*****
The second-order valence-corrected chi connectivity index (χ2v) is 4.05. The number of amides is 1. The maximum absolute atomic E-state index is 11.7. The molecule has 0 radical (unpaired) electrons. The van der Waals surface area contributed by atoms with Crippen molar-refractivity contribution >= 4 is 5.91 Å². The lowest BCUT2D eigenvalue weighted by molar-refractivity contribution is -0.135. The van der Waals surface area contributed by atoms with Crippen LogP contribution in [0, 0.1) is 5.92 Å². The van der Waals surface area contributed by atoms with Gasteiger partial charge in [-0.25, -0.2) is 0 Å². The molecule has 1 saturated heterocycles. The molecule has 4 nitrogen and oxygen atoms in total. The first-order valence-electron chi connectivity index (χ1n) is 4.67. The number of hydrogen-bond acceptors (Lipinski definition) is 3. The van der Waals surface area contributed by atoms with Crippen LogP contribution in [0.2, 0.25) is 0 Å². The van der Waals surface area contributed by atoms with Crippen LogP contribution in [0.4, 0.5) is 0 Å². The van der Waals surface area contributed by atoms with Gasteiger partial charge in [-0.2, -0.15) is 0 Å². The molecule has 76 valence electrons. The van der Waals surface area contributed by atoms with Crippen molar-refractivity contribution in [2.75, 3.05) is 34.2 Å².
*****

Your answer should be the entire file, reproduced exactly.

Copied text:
The second-order valence-corrected chi connectivity index (χ2v) is 4.05. The number of amides is 1. The maximum absolute atomic E-state index is 11.7. The molecule has 0 radical (unpaired) electrons. The van der Waals surface area contributed by atoms with Crippen molar-refractivity contribution >= 4 is 5.91 Å². The lowest BCUT2D eigenvalue weighted by molar-refractivity contribution is -0.135. The van der Waals surface area contributed by atoms with Crippen LogP contribution in [0, 0.1) is 5.92 Å². The van der Waals surface area contributed by atoms with Gasteiger partial charge in [-0.25, -0.2) is 0 Å². The molecule has 1 saturated heterocycles. The molecule has 4 nitrogen and oxygen atoms in total. The first-order valence-electron chi connectivity index (χ1n) is 4.67. The number of hydrogen-bond acceptors (Lipinski definition) is 3. The van der Waals surface area contributed by atoms with Crippen LogP contribution in [0.2, 0.25) is 0 Å². The van der Waals surface area contributed by atoms with Crippen LogP contribution in [0.4, 0.5) is 0 Å². The van der Waals surface area contributed by atoms with Gasteiger partial charge in [-0.2, -0.15) is 0 Å². The molecule has 76 valence electrons. The van der Waals surface area contributed by atoms with Crippen molar-refractivity contribution in [2.75, 3.05) is 34.2 Å².